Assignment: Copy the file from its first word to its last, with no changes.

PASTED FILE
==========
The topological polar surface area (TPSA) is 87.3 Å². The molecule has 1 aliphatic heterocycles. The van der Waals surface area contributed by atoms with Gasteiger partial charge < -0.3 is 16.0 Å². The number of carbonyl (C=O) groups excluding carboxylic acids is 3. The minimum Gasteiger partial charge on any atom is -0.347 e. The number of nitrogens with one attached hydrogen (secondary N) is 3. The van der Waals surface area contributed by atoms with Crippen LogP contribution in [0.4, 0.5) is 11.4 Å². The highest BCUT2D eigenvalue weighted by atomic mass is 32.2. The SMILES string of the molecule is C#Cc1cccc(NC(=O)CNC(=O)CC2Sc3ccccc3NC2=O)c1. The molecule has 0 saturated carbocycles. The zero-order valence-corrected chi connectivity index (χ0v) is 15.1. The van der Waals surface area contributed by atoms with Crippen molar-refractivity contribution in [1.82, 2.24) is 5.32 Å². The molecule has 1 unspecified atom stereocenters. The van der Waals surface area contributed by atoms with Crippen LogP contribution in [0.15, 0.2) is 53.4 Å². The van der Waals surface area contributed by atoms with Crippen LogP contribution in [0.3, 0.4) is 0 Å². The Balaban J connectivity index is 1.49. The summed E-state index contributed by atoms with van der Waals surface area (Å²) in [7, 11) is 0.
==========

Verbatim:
The topological polar surface area (TPSA) is 87.3 Å². The molecule has 1 aliphatic heterocycles. The van der Waals surface area contributed by atoms with Gasteiger partial charge < -0.3 is 16.0 Å². The number of carbonyl (C=O) groups excluding carboxylic acids is 3. The minimum Gasteiger partial charge on any atom is -0.347 e. The number of nitrogens with one attached hydrogen (secondary N) is 3. The van der Waals surface area contributed by atoms with Crippen LogP contribution in [0.4, 0.5) is 11.4 Å². The highest BCUT2D eigenvalue weighted by atomic mass is 32.2. The SMILES string of the molecule is C#Cc1cccc(NC(=O)CNC(=O)CC2Sc3ccccc3NC2=O)c1. The molecule has 0 saturated carbocycles. The zero-order valence-corrected chi connectivity index (χ0v) is 15.1. The van der Waals surface area contributed by atoms with Crippen molar-refractivity contribution in [1.82, 2.24) is 5.32 Å². The molecule has 1 unspecified atom stereocenters. The van der Waals surface area contributed by atoms with Crippen LogP contribution in [0.15, 0.2) is 53.4 Å². The van der Waals surface area contributed by atoms with Crippen LogP contribution in [0.3, 0.4) is 0 Å². The Balaban J connectivity index is 1.49. The summed E-state index contributed by atoms with van der Waals surface area (Å²) in [7, 11) is 0.